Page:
Some prior art denture curing apparatus provide inadequate irradiate power to cure the light curable material. Prior art denture curing apparatus which do provide adequate irradiant power to cure light curable material use an array of tungsten filament light sources which are expensive. The prior art does not disclose an apparatus for denture curing which uses a single light source having a tungsten filament as is provided by the present invention. These problems of the prior art are overcome by the denture curing apparatus and method of the invention.
It is an object of the invention to provide an apparatus for denture curing using a single unfiltered light source having a tungsten filament and enclosing halogen gas.
It is an object of the invention to provide an apparatus for denture curing using a single unfiltered light source having a filament positioned within a vented housing.
It is an object of the invention to provide an apparatus for denture curing using a single unfiltered light source having a filament positioned above a rotatable table within a vented housing.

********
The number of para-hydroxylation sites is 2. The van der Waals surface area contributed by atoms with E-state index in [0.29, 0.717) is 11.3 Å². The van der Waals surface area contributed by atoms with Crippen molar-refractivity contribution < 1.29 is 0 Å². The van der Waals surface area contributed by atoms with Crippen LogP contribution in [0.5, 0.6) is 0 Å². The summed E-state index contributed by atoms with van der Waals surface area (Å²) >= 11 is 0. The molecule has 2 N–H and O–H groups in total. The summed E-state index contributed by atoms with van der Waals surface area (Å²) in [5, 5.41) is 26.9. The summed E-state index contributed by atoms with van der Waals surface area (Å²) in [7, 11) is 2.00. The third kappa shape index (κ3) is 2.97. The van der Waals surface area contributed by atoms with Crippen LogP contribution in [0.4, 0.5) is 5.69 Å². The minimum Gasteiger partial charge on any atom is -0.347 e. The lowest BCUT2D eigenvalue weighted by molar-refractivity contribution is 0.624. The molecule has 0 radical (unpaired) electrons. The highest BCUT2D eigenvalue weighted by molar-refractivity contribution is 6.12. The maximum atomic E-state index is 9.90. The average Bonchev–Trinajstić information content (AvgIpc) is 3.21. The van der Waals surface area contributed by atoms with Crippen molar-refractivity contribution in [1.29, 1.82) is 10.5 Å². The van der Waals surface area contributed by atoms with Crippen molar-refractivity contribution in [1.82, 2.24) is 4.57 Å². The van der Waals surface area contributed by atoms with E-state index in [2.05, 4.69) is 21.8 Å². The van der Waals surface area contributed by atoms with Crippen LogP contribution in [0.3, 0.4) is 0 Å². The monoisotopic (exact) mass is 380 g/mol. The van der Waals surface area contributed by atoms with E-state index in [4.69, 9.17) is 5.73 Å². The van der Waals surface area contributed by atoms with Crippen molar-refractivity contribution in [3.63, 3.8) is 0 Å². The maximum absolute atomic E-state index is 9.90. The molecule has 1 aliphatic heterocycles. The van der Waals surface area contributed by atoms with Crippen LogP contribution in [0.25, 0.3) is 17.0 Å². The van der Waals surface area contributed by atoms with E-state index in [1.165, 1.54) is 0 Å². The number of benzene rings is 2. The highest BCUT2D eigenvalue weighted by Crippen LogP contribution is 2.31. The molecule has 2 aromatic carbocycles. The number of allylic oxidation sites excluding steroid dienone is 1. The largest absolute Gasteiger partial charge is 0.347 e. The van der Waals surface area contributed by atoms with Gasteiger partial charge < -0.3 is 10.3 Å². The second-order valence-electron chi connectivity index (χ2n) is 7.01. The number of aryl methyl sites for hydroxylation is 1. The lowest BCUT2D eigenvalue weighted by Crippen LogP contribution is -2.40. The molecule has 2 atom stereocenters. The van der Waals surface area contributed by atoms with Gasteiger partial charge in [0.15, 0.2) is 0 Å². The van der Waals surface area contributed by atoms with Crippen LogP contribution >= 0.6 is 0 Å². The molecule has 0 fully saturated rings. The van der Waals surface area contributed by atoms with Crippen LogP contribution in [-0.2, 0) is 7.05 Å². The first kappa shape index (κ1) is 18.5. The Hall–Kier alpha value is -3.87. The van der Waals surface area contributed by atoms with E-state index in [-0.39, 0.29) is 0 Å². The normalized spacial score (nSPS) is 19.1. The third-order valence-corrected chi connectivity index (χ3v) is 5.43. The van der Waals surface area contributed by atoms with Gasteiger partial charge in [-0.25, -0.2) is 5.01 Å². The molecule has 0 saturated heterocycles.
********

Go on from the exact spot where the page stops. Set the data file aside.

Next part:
It is an object of the invention to provide an apparatus for denture curing which has reduced power consumption and reduced equipment cost while at least maintaining the curing temperature provided by prior art light curing apparatus.
It is an object of the invention to provide a method for curing dentures using light by providing a housing, a single filament light source, and polymerizable material in the form of a denture, and radiating light from the light source onto the polymerizable material to form a cured denture.
It is an object of the invention to provide a method for light curing light curable material at more than 70 milliwatts per square centimeter for at least 2 minutes while maintaining the material at least above 150° F. (65.6° C).
The temperatures of the light curable material disclosed throughout this specification are surface temperatures which are generally uniform. Temperature measurements recited herein were made with a thermocouple probe having a digital readout.
Unfiltered light as used throughout this disclosure refers to light which is not subjected to means for removing specific wave lengths. While the glass enclosing the filament may remove insignificant amounts of light, the light passing therethrough is considered to be unfiltered.